Sunderland University student, 21, gets cancer all clear after battling illness twice in two years

A Sunderland student is celebrating the all-clear from cancer after being diagnosed with the disease twice in six months.

Monday, 27th January 2020, 3:00 pm
Sunderland University student Sean Tighe is urging other men to check themselves. Picture: David Wood.

And 21-year-old Sean Tighe is celebrating in style as he begins training for this autumn’s Great North Run, in aid of the Teenage Cancer Trust.

Sean has already gone through more hospital treatment than most will receive in their lifetime after being diagnosed with testicular cancer when he was only 20.

The Sunderland University student is now calling on all men to check themselves and visit a doctor if they notice anything out of the ordinary, as it could save their life.

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Sean was diagnosed with cancer twice in six months.

Staying positive in the face of fear

Sean was in his final year studying Sports Journalism as an undergraduate when he noticed that something had changed.

After some tests, doctors told him they had discovered a tumour and that he would need surgery going forward.

Sean said: “I was 20 years old and panic set in. I just felt pure fear.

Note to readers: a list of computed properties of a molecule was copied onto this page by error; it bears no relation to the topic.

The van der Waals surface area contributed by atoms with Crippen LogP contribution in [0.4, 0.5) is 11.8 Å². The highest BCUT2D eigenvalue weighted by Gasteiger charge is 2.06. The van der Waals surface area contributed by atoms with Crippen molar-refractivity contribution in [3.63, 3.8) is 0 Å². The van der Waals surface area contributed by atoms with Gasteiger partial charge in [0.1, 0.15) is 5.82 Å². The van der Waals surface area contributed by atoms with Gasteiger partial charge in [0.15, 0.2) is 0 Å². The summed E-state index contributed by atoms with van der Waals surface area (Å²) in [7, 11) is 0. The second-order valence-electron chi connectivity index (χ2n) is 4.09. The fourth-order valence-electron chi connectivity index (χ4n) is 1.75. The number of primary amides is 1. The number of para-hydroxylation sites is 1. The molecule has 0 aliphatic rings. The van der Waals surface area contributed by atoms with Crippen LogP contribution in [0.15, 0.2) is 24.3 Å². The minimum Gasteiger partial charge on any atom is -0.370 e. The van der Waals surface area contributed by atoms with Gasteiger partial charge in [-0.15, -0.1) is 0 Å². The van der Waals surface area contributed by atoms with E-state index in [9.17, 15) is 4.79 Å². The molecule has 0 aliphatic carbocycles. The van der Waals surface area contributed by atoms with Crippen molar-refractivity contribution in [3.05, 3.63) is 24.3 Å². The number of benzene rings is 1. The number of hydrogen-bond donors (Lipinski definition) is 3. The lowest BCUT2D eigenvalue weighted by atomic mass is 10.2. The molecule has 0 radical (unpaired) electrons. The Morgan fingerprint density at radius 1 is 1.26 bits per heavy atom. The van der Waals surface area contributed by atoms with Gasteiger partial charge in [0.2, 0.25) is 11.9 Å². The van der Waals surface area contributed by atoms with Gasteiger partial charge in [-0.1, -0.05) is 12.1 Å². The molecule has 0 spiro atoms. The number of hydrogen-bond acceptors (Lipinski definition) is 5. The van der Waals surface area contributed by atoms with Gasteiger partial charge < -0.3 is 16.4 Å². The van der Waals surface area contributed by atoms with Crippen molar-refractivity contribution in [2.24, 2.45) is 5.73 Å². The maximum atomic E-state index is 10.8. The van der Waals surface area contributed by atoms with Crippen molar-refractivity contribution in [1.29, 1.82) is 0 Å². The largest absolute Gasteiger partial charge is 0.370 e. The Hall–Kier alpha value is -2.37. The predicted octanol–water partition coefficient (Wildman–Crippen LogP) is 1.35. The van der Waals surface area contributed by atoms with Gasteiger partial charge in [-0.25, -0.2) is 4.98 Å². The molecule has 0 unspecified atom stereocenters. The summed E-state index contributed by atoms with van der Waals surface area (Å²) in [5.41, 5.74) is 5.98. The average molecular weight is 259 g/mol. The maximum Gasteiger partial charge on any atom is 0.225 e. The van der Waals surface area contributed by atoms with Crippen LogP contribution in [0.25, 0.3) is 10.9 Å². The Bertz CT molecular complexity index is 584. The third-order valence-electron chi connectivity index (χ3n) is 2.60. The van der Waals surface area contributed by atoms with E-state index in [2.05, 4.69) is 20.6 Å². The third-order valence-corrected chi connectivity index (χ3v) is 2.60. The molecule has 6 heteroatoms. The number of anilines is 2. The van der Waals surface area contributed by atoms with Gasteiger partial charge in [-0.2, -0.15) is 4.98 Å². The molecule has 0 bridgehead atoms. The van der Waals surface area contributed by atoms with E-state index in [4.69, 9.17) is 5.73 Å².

“As soon as you hear the word tumour, it just makes you afraid. They didn’t say cancer, but I knew straight away that’s what it was.”

After three weeks, Sean returned to his studies and life began to move on – until the 21-year-old noticed he was feeling tired and weak.

As was he was preparing to start his Masters, Sean’s doctors discovered another tumour in his chest.

Determined to “get on with it”, the student then faced nine weeks of chemotherapy.

“Even while I was undergoing the chemotherapy, I was still going into university,” Sean said.

“My hair had started to fall out and I found that quite difficult to begin with, but I’ve always been someone who’s had quite a positive outlook on life and I managed to maintain that.”

A week before Christmas, a specialist nurse at Newcastle's Freeman Hospital confirmed that the last trace of Sean’s cancer has gone.

Sean said: “Men should be, and need to be, aware of the importance of checking themselves.

“Since this happened to me, I’ve had friends on the phone asking about symptoms and questioning me – which is good.

“I can only hope something positive comes from everything that’s happened.”

How to check your yourself – and what to do next

The best time to check your testicles is during, or right after, a warm bath or shower.

Use your fingers and thumb to examine each testicle, feeling for lumps, swellings or anything unusual – or differences between the two testicles.

It’s normal for the testicles to be slightly different in size and for one to hang lower than the other.

Lumps or swellings can be caused by other conditions, and most lumps aren’t cancer – but it’s important to get anything unusual checked by a doctor as soon as possible.

You can also attend a local sexual health clinic for advice.